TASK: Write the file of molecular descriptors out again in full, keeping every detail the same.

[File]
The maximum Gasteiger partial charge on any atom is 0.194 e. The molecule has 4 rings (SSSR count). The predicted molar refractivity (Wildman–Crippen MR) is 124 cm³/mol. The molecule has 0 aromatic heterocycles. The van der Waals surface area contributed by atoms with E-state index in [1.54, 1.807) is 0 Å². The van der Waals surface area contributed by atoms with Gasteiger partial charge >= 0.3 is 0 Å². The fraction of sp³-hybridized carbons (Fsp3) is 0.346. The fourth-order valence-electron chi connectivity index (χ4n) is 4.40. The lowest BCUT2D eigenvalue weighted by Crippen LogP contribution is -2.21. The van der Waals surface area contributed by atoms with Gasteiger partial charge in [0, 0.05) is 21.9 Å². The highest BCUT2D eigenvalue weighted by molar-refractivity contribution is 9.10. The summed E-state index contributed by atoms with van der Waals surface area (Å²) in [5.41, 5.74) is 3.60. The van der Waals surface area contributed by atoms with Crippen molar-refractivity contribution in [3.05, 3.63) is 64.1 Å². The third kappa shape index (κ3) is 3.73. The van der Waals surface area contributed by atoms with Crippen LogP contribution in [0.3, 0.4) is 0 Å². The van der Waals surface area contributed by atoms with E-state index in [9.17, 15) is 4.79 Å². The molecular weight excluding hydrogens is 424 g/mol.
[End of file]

The maximum Gasteiger partial charge on any atom is 0.194 e. The molecule has 4 rings (SSSR count). The predicted molar refractivity (Wildman–Crippen MR) is 124 cm³/mol. The molecule has 0 aromatic heterocycles. The van der Waals surface area contributed by atoms with E-state index in [1.54, 1.807) is 0 Å². The van der Waals surface area contributed by atoms with Gasteiger partial charge >= 0.3 is 0 Å². The fraction of sp³-hybridized carbons (Fsp3) is 0.346. The fourth-order valence-electron chi connectivity index (χ4n) is 4.40. The lowest BCUT2D eigenvalue weighted by Crippen LogP contribution is -2.21. The van der Waals surface area contributed by atoms with Gasteiger partial charge in [0, 0.05) is 21.9 Å². The highest BCUT2D eigenvalue weighted by molar-refractivity contribution is 9.10. The summed E-state index contributed by atoms with van der Waals surface area (Å²) in [5.41, 5.74) is 3.60. The van der Waals surface area contributed by atoms with Crippen molar-refractivity contribution in [3.05, 3.63) is 64.1 Å². The third kappa shape index (κ3) is 3.73. The van der Waals surface area contributed by atoms with Crippen LogP contribution in [0.3, 0.4) is 0 Å². The van der Waals surface area contributed by atoms with E-state index in [9.17, 15) is 4.79 Å². The molecular weight excluding hydrogens is 424 g/mol.